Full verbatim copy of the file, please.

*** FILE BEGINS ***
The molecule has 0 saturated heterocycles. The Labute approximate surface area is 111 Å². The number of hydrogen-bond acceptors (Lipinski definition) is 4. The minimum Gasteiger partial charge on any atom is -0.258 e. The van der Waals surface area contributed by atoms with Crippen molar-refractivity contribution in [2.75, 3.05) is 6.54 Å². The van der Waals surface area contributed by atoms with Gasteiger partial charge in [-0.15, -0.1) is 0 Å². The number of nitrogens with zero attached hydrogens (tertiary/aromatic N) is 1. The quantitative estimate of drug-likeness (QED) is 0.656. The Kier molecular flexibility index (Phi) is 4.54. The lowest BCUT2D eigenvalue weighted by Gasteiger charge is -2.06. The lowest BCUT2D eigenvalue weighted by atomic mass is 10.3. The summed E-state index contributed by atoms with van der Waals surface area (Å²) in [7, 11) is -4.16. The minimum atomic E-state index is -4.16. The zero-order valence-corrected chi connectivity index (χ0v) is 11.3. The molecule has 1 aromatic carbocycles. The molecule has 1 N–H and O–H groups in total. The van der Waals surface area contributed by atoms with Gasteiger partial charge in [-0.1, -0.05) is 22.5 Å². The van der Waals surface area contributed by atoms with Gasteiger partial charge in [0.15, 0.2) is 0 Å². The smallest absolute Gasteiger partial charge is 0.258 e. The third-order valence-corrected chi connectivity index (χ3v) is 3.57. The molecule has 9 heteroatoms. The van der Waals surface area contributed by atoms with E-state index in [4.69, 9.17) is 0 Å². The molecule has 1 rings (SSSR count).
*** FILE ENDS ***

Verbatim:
The molecule has 0 saturated heterocycles. The Labute approximate surface area is 111 Å². The number of hydrogen-bond acceptors (Lipinski definition) is 4. The minimum Gasteiger partial charge on any atom is -0.258 e. The van der Waals surface area contributed by atoms with Crippen molar-refractivity contribution in [2.75, 3.05) is 6.54 Å². The van der Waals surface area contributed by atoms with Gasteiger partial charge in [-0.15, -0.1) is 0 Å². The number of nitrogens with zero attached hydrogens (tertiary/aromatic N) is 1. The quantitative estimate of drug-likeness (QED) is 0.656. The Kier molecular flexibility index (Phi) is 4.54. The lowest BCUT2D eigenvalue weighted by Gasteiger charge is -2.06. The lowest BCUT2D eigenvalue weighted by atomic mass is 10.3. The summed E-state index contributed by atoms with van der Waals surface area (Å²) in [7, 11) is -4.16. The minimum atomic E-state index is -4.16. The zero-order valence-corrected chi connectivity index (χ0v) is 11.3. The molecule has 1 aromatic carbocycles. The molecule has 1 N–H and O–H groups in total. The van der Waals surface area contributed by atoms with Gasteiger partial charge in [-0.1, -0.05) is 22.5 Å². The van der Waals surface area contributed by atoms with Gasteiger partial charge in [0.15, 0.2) is 0 Å². The smallest absolute Gasteiger partial charge is 0.258 e. The third-order valence-corrected chi connectivity index (χ3v) is 3.57. The molecule has 9 heteroatoms. The van der Waals surface area contributed by atoms with E-state index in [4.69, 9.17) is 0 Å². The molecule has 1 rings (SSSR count).